The Russian poet Marina Tsvetayeva said: “All the lessons that we derive from art, we ourselves put into it.” She gives the following example, based on The Sorrows of Young Werther: “One person reads Werther and shoots himself, while another reads Werther and, because Werther shoots himself, decides to go on living. The first reader behaves like Werther, the second like Goethe. Is this a lesson in self-destruction? Or in self-defence? Both. At that particular time in his life, Goethe needed to shoot Werther – the suicidal demon of Goethe’s generation needed to be incarnated precisely through his hand…
“Is Goethe to blame for the deaths that were one result of the publication of The Sorrows of Young Werther? He said he was not guilty: “In his profound and splendid old age, he replied: No. Otherwise we could not dare to say even a word, for who can calculate the effect of a given word?”
Marina Tsvetayeva frees Goethe from blame, and so would I, but the example makes one reflect, as do the consequences that can arise when as a poet one does not distinguish between one’s life and one’s work.
In several places in his poetry Michael Strunge wrote about his yearning to burn into the darkness:
I could become a shooting star
and fall to rest,
fall to the ground on some planet or other
and for one disastrous moment got poems, dreams and reality all mixed up. A terrible thought, which I can’t help thinking as I read those lines.
The poem is at once sealed and decipherable. That is why reading is infinitely different from a conversation that is carried on between two people, where it is possible to break off, correct, expand or change the subject. Reading contains both cognitive and emotional components. Nothing can be understood unless one puts oneself on the line. It is not just a matter of getting something out that can be “used”, and even less so where poems are concerned. Beyond the cognitive aspects there is a demand that one be involved in an aesthetic sense, that one be able to listen to the emerging parameter a voice is, perceive the many intentions that take place on several levels at the same time in a poem.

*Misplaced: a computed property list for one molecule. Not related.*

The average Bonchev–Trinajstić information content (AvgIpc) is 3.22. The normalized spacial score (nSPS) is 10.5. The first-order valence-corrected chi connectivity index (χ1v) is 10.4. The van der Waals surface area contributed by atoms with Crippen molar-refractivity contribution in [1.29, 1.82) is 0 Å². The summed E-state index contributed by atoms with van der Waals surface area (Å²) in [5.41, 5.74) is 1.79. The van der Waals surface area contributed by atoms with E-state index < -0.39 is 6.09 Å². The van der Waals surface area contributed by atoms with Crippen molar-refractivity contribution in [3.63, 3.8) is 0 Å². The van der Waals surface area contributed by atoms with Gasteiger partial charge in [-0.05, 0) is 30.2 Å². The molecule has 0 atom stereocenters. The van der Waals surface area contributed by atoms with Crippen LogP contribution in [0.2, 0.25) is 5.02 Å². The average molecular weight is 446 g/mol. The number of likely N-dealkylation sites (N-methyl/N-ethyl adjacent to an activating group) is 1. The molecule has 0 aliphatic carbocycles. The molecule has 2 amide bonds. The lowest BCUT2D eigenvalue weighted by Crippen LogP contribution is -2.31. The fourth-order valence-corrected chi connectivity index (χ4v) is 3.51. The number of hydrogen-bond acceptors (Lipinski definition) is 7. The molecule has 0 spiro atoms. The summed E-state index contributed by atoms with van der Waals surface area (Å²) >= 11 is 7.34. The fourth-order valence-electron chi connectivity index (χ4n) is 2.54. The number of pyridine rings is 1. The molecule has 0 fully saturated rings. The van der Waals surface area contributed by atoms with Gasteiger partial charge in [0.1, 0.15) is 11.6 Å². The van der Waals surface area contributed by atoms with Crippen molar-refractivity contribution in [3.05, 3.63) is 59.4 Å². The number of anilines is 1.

Reading is usually an inward phenomenon, a graceful and entirely private activity that different people engage in very differently. In his short story ‘The Book’, Martin A. Hansen depicts – very movingly – how the boy Mattis makes his first encounter with world history an example of the fact that reading is an immensely individual process, one that is intoxicating and impassioned: “Mattis did not read like most people, reading was like a fever in him, his gaze moved over the lines like wooden clogs on the slippery ice, but the letters became tiny, living creatures that scurried into his brain and scribbled and scrabbled there so that the blood moved thumping through him. And if the contents were as intense and gripping as this book’s, the characters and events seemed to rise out of his own inner being, as though he were creating it all himself.”
The dynamics of the story are striking. A whole new world opens up to the boy. Later, when he lies exhausted in bed, we read: “Cold shivers ran through him. It’s fever, he thought to himself, I’m falling ill. Maybe I’ll die. But how I have read!’
There is a big difference between the identification patterns that are present in the case of texts that contain a gallery of characters, and what happens in poems, where other laws hold sway. The basis of poetry is not the same. One can orient oneself in the poem’s time, its landscape, and space, and above all listen to the voice that is speaking.
translated from Danish by David McDuff
Over the Water I Walk (VII) - 1